The Case of the Broke Boo

Q: Dear Love Jays,

My boo is BROKE.

He has no money, no car, no job…and in the beginning I didn’t like it, but tried not to be superficial. I loved the way he treated me and I would offer to pay for things, meals,etc. Besides those things, he is damn near perfect. I never thought it bother me this much. In a relationship, I want to be able to travel, go to the movies, etc. Now, since we have been together for quite sometime, I feel I was completely wrong in starting this pattern. He has been applying for jobs and got a few interviews.

I understand he is going through a rough time and because I love him I do want to support him, but at the same time, I’m not comfortable or okay with doing this. This is eating away at my ego and my womanhood because I feel me paying for things trickles down to our relationship roles. I want to be the woman in the relationship and I want to be pampered. At this point I have no idea how to stop this. I want to offer and pay but then I don’t because I feel the values instilled in me as a child was that the man always pays.

A: Dear Broke as a Joke,

This question is very intriguing to me because we just received a similar question a couple of weeks ago, but it was from the male prospective. He couldn’t get his girlfriend to stop paying and you can’t get your boyfriend to start paying.

Financial stability plays a major role within relationships, I wish it didn’t, but unfortunately, it does matter. Money allows us to buy what we need to survive. So essentially, money=survival. Ugh, I have always hated math.

Let’s get to the meat of your question. You say you love him, he is trying to find work, but he is broke; you want to be able to do things that require money and you want to play the traditional woman role in the relationship. Is that everything?  Here are some things you need to ask yourself.


  1. You love him. Why and is that enough for you?
  2. He is trying to find work. How hard is he trying and does he even want a job?
  3. He is broke. Is he okay/comfortable with being broke?
  4. You want to be able to do things that require both parties to have an income. Have you seriously discussed these desires with your man? If so, what was his response? Did he hop on board or did he just have a “whatever” attitude about it?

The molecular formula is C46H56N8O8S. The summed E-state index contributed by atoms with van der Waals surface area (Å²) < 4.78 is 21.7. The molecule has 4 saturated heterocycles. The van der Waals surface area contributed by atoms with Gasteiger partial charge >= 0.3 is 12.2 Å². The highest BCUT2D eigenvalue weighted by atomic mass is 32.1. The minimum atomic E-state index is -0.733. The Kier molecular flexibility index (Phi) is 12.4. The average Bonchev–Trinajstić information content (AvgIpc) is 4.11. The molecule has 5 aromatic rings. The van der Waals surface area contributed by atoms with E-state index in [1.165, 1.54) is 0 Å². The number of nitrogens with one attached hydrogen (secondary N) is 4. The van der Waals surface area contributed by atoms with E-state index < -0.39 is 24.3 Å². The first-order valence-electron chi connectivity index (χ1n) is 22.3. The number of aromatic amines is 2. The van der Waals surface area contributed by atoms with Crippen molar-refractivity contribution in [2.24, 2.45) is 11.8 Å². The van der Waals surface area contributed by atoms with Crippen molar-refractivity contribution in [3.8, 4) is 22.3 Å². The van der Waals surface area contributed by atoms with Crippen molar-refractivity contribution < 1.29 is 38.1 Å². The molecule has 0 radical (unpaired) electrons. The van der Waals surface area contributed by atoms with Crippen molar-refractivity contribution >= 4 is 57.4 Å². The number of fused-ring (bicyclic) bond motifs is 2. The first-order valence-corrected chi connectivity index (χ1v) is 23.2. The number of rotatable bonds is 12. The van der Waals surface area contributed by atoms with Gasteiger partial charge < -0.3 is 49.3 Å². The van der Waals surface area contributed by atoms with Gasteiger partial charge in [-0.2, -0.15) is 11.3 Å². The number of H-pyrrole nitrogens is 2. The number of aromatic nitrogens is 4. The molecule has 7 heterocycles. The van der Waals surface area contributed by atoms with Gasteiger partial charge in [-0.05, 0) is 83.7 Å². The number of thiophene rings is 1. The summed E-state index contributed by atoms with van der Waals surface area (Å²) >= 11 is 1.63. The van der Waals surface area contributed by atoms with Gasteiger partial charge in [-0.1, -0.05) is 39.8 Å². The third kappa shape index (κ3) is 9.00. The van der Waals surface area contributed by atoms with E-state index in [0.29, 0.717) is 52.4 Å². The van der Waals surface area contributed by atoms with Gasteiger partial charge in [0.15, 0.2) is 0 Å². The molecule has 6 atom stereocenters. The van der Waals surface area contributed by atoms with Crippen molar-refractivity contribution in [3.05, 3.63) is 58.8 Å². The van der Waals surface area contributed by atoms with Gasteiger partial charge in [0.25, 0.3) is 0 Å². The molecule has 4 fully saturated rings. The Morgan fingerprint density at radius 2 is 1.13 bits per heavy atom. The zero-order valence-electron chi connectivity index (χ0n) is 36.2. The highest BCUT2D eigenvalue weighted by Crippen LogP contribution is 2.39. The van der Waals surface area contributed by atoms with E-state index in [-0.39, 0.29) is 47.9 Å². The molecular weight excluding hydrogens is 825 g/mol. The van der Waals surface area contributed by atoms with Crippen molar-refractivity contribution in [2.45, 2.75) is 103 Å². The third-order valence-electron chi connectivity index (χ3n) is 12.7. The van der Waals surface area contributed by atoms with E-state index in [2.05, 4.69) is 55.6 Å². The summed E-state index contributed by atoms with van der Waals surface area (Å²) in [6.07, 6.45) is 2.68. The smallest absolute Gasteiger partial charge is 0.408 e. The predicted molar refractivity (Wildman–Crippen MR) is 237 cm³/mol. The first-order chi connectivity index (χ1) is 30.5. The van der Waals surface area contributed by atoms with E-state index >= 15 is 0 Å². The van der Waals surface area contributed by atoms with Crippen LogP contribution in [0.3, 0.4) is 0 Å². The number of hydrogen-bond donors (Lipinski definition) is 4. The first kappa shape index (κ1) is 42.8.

5. You want to feel like a woman and be pampered. Do you really need a man for that?

These may look like simple questions, but they are very important and harder to answer than you think. Be completely honest with yourself. Do not beat yourself up over how you truly feel. Sometimes people are with a quality person, but they just are not compatible. Personally, I am all about teamwork within a relationship. I believe each person should contribute as much as they can to the relationship, gender roles aside.

Conversely, if you did want to play into gender roles while it is standard for the woman to be “taken care of” as the man works, it is also standard for a woman to be her man’s backbone when he falls short.

Whether you are a man or woman, it can be frustrating when your partner is not pulling their weight. It causes you to become unbalanced as a couple and I think that’s why you are feeling so conflicted. You are not wrong in wanting what you want, your real task lies in determining whether or not your partner TRULY wants the same thing.


Miss J

Dear Dating A Broke Man,

Love is a powerful bond that can withstand just about anything; however, it’s important to understand that financial issues are at the center of many broken relationships and marriages.

Tradition has argued, just as your parents instilled in you, men should always pay for their woman. If I were to stop and poll 100 random men on the street, I’m sure most of them would prefer to pick up the tab for their lady. I, too, would like to pay for Miss J every time we go out to eat, but following tradition doesn’t always mirror reality.

Would you prefer your man to open a credit card, spending money he doesn’t own or would you prefer to pick up the slack while he looks for a stable income?

When you decided to date him, you ALREADY KNEW he didn’t have a job, a car or money; it was all right in front of you. You willingly entered a relationship with a man who could provide emotional support, not financial support. If being wined and dined or traveling was a major priority for you, why would you start the relationship?

You mentioned he is looking for jobs and was able to land some interviews, yet nothing has come to surface. Have you had a conversation with him expressing your frustration? If not, it’s time to sit your man down and explain that you are struggling to maintain the financial load. Unless you want to break with him, DO NOT attack him. When a man feels his manhood being challenged, we most often times shut down and ignore everything that’s said. Be encouraging and supportive, yet straightforward and honest.


Mr. J

P.S. Miss J and I made a vlog about this very topic…go ahead and take a look at this video.


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